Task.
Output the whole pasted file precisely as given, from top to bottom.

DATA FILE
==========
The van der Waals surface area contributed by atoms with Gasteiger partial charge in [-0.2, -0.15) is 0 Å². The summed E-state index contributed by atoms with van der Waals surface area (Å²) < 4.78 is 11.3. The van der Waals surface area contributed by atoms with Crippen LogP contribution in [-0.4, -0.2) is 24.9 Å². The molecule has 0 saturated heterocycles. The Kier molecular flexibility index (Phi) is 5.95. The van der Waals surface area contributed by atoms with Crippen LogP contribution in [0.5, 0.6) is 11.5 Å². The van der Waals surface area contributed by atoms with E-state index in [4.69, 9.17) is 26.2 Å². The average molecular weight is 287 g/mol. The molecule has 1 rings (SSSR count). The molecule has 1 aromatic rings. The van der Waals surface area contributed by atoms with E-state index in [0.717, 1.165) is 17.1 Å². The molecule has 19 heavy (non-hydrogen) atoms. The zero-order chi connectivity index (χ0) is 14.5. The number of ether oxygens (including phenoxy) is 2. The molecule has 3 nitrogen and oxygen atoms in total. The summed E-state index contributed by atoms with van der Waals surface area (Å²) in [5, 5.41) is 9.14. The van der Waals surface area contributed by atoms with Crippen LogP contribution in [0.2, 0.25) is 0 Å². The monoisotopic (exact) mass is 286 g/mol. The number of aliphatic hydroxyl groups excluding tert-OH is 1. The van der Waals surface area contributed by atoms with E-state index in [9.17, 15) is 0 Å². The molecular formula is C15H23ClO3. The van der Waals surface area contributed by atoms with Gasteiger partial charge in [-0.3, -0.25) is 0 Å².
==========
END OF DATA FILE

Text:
The van der Waals surface area contributed by atoms with Gasteiger partial charge in [-0.2, -0.15) is 0 Å². The summed E-state index contributed by atoms with van der Waals surface area (Å²) < 4.78 is 11.3. The van der Waals surface area contributed by atoms with Crippen LogP contribution in [-0.4, -0.2) is 24.9 Å². The molecule has 0 saturated heterocycles. The Kier molecular flexibility index (Phi) is 5.95. The van der Waals surface area contributed by atoms with Crippen LogP contribution in [0.5, 0.6) is 11.5 Å². The van der Waals surface area contributed by atoms with E-state index in [4.69, 9.17) is 26.2 Å². The average molecular weight is 287 g/mol. The molecule has 1 rings (SSSR count). The molecule has 1 aromatic rings. The van der Waals surface area contributed by atoms with E-state index in [0.717, 1.165) is 17.1 Å². The molecule has 19 heavy (non-hydrogen) atoms. The zero-order chi connectivity index (χ0) is 14.5. The number of ether oxygens (including phenoxy) is 2. The molecule has 3 nitrogen and oxygen atoms in total. The summed E-state index contributed by atoms with van der Waals surface area (Å²) in [5, 5.41) is 9.14. The van der Waals surface area contributed by atoms with Crippen LogP contribution in [0.2, 0.25) is 0 Å². The monoisotopic (exact) mass is 286 g/mol. The number of aliphatic hydroxyl groups excluding tert-OH is 1. The van der Waals surface area contributed by atoms with E-state index in [9.17, 15) is 0 Å². The molecular formula is C15H23ClO3. The van der Waals surface area contributed by atoms with Gasteiger partial charge in [-0.3, -0.25) is 0 Å².